Two jury trials delayed after request from government
Two jury trials scheduled for later this month have been rescheduled until next year, as requested by the government and due to the unavailability of Associate Justice Richmond, who will be off island.
The first case is against Sopi Senio who’s charged with first-degree assault on allegations that he struck another man with his vehicle over a land dispute.
Assistant Attorney General Kimberly Hyde stated in her motion that more time is needed because the lawyer who filed this case has moved off island and the new attorney who will take over, needs time to go through the case.
Associate Justice Richmond granted the motion and scheduled a new jury trial for March 2013. Senio had received a plea offer from the government, however he didn’t take it. According to the government’s case, the incident occurred on December 3, 2011 in Leone, when the defendant and the complaining witness, who is his neighbor, had a disagreement over land. Senio is also facing property damage and public peace disturbance charges, which are misdemeanors.
Senio is denying the charges, and is out on bail of $25,000.
As a condition of his release the defendant was ordered not to make any direct or indirect contact with the complaining witness and to remain a law-abiding citizen.
Edward Avegalio, accused of dismantling a relative’s gravesite and now facing felony property damage, has denied the charges against him. His jury trial was schduled for this month. but is now rescheduled to June 2013, because Associate Justice Lyle L Richmond will be off island.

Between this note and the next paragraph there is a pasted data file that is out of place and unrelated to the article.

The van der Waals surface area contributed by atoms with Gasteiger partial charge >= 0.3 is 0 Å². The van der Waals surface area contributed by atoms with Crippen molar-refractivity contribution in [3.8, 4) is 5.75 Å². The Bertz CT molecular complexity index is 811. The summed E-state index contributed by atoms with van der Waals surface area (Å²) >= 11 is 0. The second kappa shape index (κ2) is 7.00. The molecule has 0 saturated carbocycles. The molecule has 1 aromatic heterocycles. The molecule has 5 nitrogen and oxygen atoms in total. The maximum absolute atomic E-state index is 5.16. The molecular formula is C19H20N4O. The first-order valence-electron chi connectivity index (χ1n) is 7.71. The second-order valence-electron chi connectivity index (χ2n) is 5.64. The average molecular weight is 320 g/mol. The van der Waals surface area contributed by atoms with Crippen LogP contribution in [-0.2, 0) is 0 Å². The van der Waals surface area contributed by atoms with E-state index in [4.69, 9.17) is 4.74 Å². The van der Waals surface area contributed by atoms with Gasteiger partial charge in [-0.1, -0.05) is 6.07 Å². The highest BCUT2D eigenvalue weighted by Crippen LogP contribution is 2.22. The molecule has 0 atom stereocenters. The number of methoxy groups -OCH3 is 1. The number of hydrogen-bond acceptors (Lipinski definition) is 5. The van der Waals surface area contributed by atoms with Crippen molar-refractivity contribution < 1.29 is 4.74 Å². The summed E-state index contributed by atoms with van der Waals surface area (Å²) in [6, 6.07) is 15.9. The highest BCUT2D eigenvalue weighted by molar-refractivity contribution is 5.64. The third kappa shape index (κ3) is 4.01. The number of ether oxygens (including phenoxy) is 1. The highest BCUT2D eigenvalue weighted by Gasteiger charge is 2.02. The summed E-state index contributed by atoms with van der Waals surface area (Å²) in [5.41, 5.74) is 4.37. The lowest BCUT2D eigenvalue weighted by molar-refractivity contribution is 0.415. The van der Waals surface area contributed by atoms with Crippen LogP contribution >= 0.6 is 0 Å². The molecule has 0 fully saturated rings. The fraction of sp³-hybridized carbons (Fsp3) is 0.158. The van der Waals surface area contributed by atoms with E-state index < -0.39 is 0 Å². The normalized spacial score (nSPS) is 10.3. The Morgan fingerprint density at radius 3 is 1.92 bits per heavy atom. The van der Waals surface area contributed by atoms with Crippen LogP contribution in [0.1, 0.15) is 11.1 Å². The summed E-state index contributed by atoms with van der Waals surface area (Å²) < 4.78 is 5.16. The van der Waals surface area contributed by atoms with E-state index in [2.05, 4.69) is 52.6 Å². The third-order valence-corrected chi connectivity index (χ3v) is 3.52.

According to the government’s case, the victim is the widow of the deceased, whose gravesite was allegedly damaged by the defendant.
Court documents state that the investigating officers interviewed four witnesses who told police, they saw Avegalio knocking down poles with a sledgehammer while other men were clearing away the lumber and rebars Avegalio had knocked down.
Avegalio told investigating officers he is the nephew of the owner of the land, on which the gravesite is located; and is quoted in the police affidavit as saying the family did not want anything done to the gravesite until the family had decided. However the family later found out the victim had started constructing an overhead cover to the gravesite.
According to court documents, Avegalio’s family told the carpenters to halt the building of the gravesite. It’s alleged that Avegalio admitted to police he damaged the gravesite by knocking down the cement poles with a 10-pound hammer. Court documents state that damages are estimated at approximately $3,000.
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